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Hello, my name is Judas Gutenberg and this is my blaag (pronounced as you would the vomit noise "hyroop-bleuach").


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   convoy trouble
Monday, October 14 2002

setting: Park Slope, Brooklyn, New York

I spent most of the daylight hours loading things into my Toyota pickup truck, which was parked conveniently across President Street. By evening it was almost completely full of stuff. Even the passenger seat was heaped to the ceiling. I had to leave a little tunnel through it so I could see to the passenger's side rearview mirror.
Driving and parking something as long as a pickup truck is not something I am experienced doing, at least not in the congested conditions of Brooklyn. Before last night, I don't think I'd ever had to parallel park a pickup truck in my entire life. Most of my experiences with driving pickups occurred back in the early 90s when I was building my Shaque, but back then the trickiest parking maneuvers I executed in my Dad's '69 Chevy happened in the vast expanse of a Lowes parking lot.
Things got a little crazier after Gretchen came home from a day of work and we loaded the last things that would fit into our respective vehicles. Then I lashed a few things to their roofs: a bookcase and a thin mattress to the top of the truck and a big comfy chair on top of the Honda. Somewhere in the midst of this, Gretchen discovered her car's battery had died, so we had to jumpstart it using some cables borrowed from Ernie, the neighbor upstairs who has been getting internet through a connection to my network.
We set off in a convoy for upstate soon thereafter, me following Gretchen (and her copilot, Sally the Dog). Everything was going nicely until somewhere around 90th Street on the FDR Drive. Suddenly people in cars on either side of me were leaning on their horns and motioning frantically. I figured that the bad thing that could have happened had actually happened: the stuff tied to my roof had somehow come loose and blown away, possibly causing a huge chain reaction pileup. So I pulled over to investigate.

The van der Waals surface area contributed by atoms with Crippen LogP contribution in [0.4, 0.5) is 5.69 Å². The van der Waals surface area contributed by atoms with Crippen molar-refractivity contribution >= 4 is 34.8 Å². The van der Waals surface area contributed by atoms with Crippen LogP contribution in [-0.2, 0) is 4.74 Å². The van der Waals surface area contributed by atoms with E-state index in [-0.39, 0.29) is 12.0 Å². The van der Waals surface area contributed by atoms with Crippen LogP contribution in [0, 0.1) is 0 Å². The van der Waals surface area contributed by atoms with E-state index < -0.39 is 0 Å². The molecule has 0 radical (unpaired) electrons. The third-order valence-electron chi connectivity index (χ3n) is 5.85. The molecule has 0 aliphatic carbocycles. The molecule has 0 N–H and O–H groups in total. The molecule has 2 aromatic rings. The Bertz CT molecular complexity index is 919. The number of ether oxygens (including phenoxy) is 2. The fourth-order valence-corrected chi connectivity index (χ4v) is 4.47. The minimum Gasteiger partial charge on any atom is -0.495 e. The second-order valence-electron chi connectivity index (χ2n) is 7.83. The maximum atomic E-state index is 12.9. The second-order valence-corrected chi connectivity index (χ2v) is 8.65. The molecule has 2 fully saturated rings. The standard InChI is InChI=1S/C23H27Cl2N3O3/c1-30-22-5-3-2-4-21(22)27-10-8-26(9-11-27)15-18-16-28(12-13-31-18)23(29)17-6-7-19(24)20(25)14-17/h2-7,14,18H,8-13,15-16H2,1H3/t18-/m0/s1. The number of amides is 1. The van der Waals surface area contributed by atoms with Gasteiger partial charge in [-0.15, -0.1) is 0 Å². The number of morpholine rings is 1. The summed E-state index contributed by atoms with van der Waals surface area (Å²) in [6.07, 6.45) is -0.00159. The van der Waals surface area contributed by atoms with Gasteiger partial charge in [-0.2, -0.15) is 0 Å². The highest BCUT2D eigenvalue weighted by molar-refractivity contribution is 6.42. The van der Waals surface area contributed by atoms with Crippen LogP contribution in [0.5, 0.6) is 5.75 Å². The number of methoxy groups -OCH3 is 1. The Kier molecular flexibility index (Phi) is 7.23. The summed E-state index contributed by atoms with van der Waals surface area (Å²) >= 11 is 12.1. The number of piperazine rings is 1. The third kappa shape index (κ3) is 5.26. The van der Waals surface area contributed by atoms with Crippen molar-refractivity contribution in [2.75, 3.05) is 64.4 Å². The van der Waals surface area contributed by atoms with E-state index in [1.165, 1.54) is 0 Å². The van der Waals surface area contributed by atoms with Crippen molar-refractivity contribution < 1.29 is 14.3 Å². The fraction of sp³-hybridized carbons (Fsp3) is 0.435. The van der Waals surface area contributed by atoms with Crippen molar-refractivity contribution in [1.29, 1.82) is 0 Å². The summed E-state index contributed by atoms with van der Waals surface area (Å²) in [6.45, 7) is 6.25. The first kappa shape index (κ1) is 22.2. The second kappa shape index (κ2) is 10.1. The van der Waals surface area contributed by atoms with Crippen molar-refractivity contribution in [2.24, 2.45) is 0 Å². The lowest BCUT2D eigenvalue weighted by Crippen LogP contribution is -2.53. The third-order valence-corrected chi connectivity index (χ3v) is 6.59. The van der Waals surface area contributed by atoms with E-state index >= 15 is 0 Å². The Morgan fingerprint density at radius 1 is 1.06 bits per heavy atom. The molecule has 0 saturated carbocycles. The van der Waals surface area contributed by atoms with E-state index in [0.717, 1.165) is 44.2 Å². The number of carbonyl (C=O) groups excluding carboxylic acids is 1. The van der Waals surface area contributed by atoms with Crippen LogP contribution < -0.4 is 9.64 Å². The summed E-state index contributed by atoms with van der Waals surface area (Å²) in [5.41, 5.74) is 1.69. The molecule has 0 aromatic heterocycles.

The thin mattress, which had been part of a couch hide-a-bed, was nowhere in sight. But the remains of the book shelf hung in two separate pieces from the ropes I'd so carefully tied. The shelf had been one of those dowel-and-block Tinker-Toy style shelves, held together merely by friction. I'd been a little dubious about its strength as I'd loaded it, but Gretchen had assured me it would stay together. In the laboratory of real life she'd been proved wrong; all the bouncing around on the rough surface of the FDR had jiggled it apart. And when it had broken into two, the mattress had flown away.
Pulled over on an exit ramp, I was irrational with anxiety about what had just happened. I tried running back to the site of the calamity, but it was too far away. So I returned to my truck, broke the remains of the bookshelf into smaller units, and somehow found more room inside the cab in which to put it. It had gone from six shelves to four.
The ordeal of having to deal with this catastrophe meant that I'd lost Gretchen. At least she had a cell phone, so when I somehow failed to make it onto the Palisades Parkway in New Jersey, I pulled into a gas station and gave her a call. For some reason she didn't answer, and I was forced to leave a message. I told her I'd meet her at the first rest stop on the Thruway.
After I made it up to that rest stop, I searched the entire place on foot looking for her car, which would be easy to spot from a distance since it had a large chair strapped to its roof. But she was nowhere. I was so thorough in my searching that I even climbed up on a concrete wall to survey a mysterious void in the middle of the rest area. Here I beheld a large, completely empty (and entryless) parking lot. Or perhaps it was a secret military airfield.
When I called Gretchen a second time, she told me she'd had her own trouble, but for her it had happened on the Palisades Parkway. She'd pulled over to wait for me and her car had died. She'd had to call roadside assistance for a jumpstart. By the time she rolled into the Thruway rest area, she was afraid to stop for fear her car would stall again. Indeed, further up the Thruway (once our convoy had reconstituted), Gretchen left her car idling as she refueled it, something that one is definitely not supposed to do.
By the time we made it to Katie's place in Saugerties, we were spent from the day's ordeal.

We'd been a little concerned that Gretchen's battery trouble on the road indicated some sort of fundamental electrical problem, but an hour or so after arriving tonight, I went out and started Gretchen's car and it seemed to be working okay.

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